Energy minister backs nuclear power

Developing nuclear power stations carries “tremendous benefits” for South Africa, Energy Minister Dipuo Peters has said.

Opening debate in the National Assembly on her department’s R6.6 billion budget for this year, she told MPs many of the country’s older coal-fired power plants would be retired and “fall away around 2023”.

Nuclear-generated power was the best replacement to guarantee the country could meet its base load demand.

“Replacement is critical if we are to ensure our energy security. Nuclear power carries tremendous benefits for South Africa in terms of the lowest clean base load levelised cost,” Peters said.

It also broadened the energy mix, was aligned with the country’s beneficiation strategies, contributed towards industrialisation and localisation, and was central to mitigation of CO2 emissions.

“Most importantly, it will leapfrog South Africa into the knowledge economy, as well as massive industrial development,” she said.

DA MP Jacques Smalle said South Africa did not need new nuclear power plants to complement its energy mix.

“In fact, the programme could cost the taxpayer up to R1 trillion,” he told the House.

A project of such magnitude was “completely unaffordable”.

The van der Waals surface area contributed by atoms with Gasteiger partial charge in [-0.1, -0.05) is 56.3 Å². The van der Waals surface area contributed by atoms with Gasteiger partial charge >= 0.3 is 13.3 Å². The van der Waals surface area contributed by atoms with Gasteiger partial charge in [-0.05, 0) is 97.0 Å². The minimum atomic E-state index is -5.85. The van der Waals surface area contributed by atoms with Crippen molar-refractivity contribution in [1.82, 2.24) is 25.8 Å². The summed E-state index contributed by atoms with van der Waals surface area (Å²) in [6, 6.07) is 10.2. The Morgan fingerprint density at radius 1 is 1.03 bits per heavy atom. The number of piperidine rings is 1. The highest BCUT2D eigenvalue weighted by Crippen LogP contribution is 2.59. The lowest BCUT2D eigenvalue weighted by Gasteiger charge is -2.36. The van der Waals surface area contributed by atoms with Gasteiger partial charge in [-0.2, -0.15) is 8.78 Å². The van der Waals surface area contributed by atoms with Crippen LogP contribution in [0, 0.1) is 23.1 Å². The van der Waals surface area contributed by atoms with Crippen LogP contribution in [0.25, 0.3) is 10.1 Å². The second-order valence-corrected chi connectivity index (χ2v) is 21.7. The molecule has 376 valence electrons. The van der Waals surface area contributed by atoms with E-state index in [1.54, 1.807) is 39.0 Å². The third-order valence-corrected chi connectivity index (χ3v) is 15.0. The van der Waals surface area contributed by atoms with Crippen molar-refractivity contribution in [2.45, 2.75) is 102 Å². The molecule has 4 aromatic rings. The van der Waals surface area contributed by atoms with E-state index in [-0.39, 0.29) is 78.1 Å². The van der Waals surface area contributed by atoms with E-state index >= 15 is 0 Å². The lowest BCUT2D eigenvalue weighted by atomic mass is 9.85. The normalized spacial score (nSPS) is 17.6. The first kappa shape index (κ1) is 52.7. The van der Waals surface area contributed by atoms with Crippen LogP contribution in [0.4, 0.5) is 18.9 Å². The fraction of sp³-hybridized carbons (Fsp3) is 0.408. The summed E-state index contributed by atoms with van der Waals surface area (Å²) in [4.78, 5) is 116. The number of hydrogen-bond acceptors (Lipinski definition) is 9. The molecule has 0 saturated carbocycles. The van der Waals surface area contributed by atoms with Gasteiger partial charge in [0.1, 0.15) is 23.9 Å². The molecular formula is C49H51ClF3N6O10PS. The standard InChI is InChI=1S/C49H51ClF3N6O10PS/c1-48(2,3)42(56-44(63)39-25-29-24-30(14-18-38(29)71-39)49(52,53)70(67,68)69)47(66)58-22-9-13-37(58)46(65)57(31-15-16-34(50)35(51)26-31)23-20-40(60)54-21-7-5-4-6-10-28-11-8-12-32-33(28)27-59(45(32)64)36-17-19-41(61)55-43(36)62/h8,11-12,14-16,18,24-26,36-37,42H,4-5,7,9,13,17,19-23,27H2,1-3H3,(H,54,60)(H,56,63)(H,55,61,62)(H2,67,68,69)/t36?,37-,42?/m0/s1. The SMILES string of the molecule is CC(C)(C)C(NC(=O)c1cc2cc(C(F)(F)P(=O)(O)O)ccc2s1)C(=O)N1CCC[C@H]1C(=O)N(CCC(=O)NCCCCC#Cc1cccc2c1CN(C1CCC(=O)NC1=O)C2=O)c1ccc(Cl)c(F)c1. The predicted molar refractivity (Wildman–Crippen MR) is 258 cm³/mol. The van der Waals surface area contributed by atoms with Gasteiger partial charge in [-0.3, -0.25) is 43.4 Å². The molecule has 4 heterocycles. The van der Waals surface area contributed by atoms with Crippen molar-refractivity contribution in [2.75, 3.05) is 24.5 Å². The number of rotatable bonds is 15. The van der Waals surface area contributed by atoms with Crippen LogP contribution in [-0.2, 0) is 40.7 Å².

“We are certain that the corruption involved with such a nuclear build would dwarf the arms deal,” Smalle said.

Instead of building new nuclear power plants, South Africa should increase its natural gas footprint.

“We must be more proactive in negotiating access to gas deposits in Mozambique and Tanzania,” he said.

Independent Democrats (ID) MP Lance Greyling spoke out against an expensive programme to build more nuclear power plants.

“The ID will not allow this minister to lock South Africa into a costly nuclear programme without first ascertaining whether we can truly afford it and whether the long-term demand projections really require it. The fight … has just begun,” he warned.

Earlier, Peters said the national nuclear energy executive coordinating committee had been established to “lead, monitor and ensure oversight of the implementation” of the country’s nuclear policy.

Eskom had been designated as the “owner and operator” of nuclear plants in South Africa.

Further, an amount of R710 million had been allocated to the department, the Nuclear Energy Corporation of SA and the National Nuclear Regulator to examine, among other things, the development of nuclear energy.

Peters said there was a need a to “demystify” nuclear energy.

“The department will continue to work towards the roll-out of the nuclear programme, including reaching a final investment decision towards the procurement of nuclear power plants,” she said.

That decision is expected later this year.

Nuclear plants are expensive to build, but generally cheaper to run than their coal-fired cousins. They also emit no greenhouse gasses.

Government sees nuclear-generated power as an integral part of the national energy mix. Its new nuclear build programme, if it gets the go-ahead, will add an additional 9 600 megawatts to the national grid by 2023.

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